Law Enforcement News

Vol. XXIX, No. 604 A publication of John Jay College of Criminal Justice/CUNY August 31, 2003

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In this issue:

Around The Nation: A coast-to-coast roundup of police news.
People & Places: Family affairs; just like in the movies; leaving Shreveport; back in uniform; lending an ear; Klockars dead at 57.
Changing its stripes: Philly sex crimes unit has a new look & attitude.
Now & zen: Putting the ‘peace’ back in peace officers.
Walking the walk: Study says cops respond to supervisors who get down in the trenches.
Attaboy: NYPD riding wave of public support.
In good hands: Insurance coverage for graffiti victims.
Thanks, I think: Traffic tickets seen as potential life savers
Weighing the options: Balt. council unsure about police plan to issue citations for minor crimes.
Beyond borders: What prompted Delaware’s witness protection program?
Not so fast: Mexican ID cards are popular, but not with the FBI.
Covering their rear: Ford to offer new fix for Crown Vics.
No relief: Cell-phone interference still plagues communications.
Forum: Successful enterprise implementation.
Upcoming Events: Professional development opportunities.
Shedding light: Court orders files unsealed on rogue troopers.

 People & Places

In dad’s shoes

     Although experts say that children do not seem to follow their parents into law enforcement at a rate any higher than that of children of lawyers who become attorneys, or children of doctors who go into medicine, it seems that in San Bernardino, Calif., at least, there are an unusual number of father/son sets.

     Out of 281 sworn officers, the police department has six men who either count their fathers as colleagues in uniform, or who followed in their footsteps. By comparison, the Riverside Police Department, which outnumbers the San Bernardino force by 73 officers, also has half a dozen sets...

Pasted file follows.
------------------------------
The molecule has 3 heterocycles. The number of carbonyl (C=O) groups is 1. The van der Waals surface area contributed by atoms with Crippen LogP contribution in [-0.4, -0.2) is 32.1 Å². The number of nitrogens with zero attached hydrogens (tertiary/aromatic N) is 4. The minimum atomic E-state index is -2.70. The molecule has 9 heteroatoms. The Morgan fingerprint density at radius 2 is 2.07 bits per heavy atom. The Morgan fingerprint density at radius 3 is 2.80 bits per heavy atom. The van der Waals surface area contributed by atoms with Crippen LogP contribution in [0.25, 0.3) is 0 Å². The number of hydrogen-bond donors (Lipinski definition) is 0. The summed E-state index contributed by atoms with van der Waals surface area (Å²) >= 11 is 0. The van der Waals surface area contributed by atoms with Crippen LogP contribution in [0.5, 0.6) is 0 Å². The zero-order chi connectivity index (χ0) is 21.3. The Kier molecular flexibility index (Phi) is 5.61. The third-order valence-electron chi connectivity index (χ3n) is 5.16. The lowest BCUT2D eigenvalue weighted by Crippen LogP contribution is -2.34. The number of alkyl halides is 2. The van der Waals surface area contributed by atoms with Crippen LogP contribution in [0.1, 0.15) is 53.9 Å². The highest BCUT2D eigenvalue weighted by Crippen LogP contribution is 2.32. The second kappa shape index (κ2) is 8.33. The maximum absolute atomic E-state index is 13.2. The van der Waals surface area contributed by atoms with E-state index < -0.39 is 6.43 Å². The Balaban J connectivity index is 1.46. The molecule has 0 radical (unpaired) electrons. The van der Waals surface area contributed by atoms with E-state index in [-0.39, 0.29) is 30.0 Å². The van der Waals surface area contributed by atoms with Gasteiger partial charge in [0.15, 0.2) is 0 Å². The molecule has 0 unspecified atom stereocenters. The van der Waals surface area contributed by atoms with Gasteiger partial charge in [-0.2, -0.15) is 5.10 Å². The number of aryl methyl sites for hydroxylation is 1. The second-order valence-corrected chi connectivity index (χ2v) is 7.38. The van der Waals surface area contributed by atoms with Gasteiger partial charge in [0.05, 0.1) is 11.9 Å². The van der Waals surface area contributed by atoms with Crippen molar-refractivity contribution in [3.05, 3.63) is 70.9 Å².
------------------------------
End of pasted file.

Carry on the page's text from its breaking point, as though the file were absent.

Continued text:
Movie magic

     It was like a stunt in a movie, but Idaho State Police Cpl. Duane Prescott is no stunt man, and the runaway train barreling headlong toward a crash was no Hollywood make-believe.

     On June 5, a 400,000-pound Union Pacific locomotive was reported loose just west of Boise and rolling downhill at 40 miles per hour. Several miles further along the track, another engine was sitting...

Shreveport chief out

     Amid outrage over his handling of the shooting of an unarmed black motorist, Shreveport, La., Police Chief Jim Roberts retired in June.

     The incident that ultimately led to his departure occurred on March 15 when two officers shot and killed 25-year-old Marquise Hudspeth. Hudspeth had jumped a red light and led police on a chase that ended in a supermarket parking area. When he got out of his vehicle, Hudspeth was holding a cell phone, which police mistook for a gun. Police fired 15 rounds, eight of those hitting Hudspeth, all in the back...

Back in uniform

     After more than 30 years in plainclothes, William Seck will soon be donning a uniform as the Kansas Highway Patrol’s new superintendent.

     The 52-year-old Seck had served with the FBI since 1972. In 1996, he was made senior supervisory agent in Wichita, in charge of the bureau’s operations in Kansas. Since the Sept. 11, 2001, terrorist attacks, Seck had worked closely with the agency he now heads and with the Kansas Peace Officers Association and the state’s sheriffs association...

Lending an ear

     Appreciated within his community for his ability to listen, and respected throughout New Jersey for knowledge of community policing, Paul Tiernan, the former head of the Teaneck Police Department’s community policing bureau, has been chosen as the agency’s new chief.

     Tiernan, 44, will serve as the department’s acting head until Jan. 1 when Chief Paul Giannone’s accumulation of unused sick and vacation days runs out. Giannone retired in June...

Klockars dies at 57

     The nation lost one of its leading experts on police use of force and police integrity with the death of criminologist Carl B. Klockars on July 24.

     Klockars, 57, taught criminal justice and sociology for nearly 30 years as a member of the faculty at the University of Delaware. The author of five books, including “The Idea of Police” and “Thinking about Police,” and dozens of scholarly articles, he explored topics that ranged from police ethics to community policing, from the mechanics of the modern sting operation to excessive force and its control...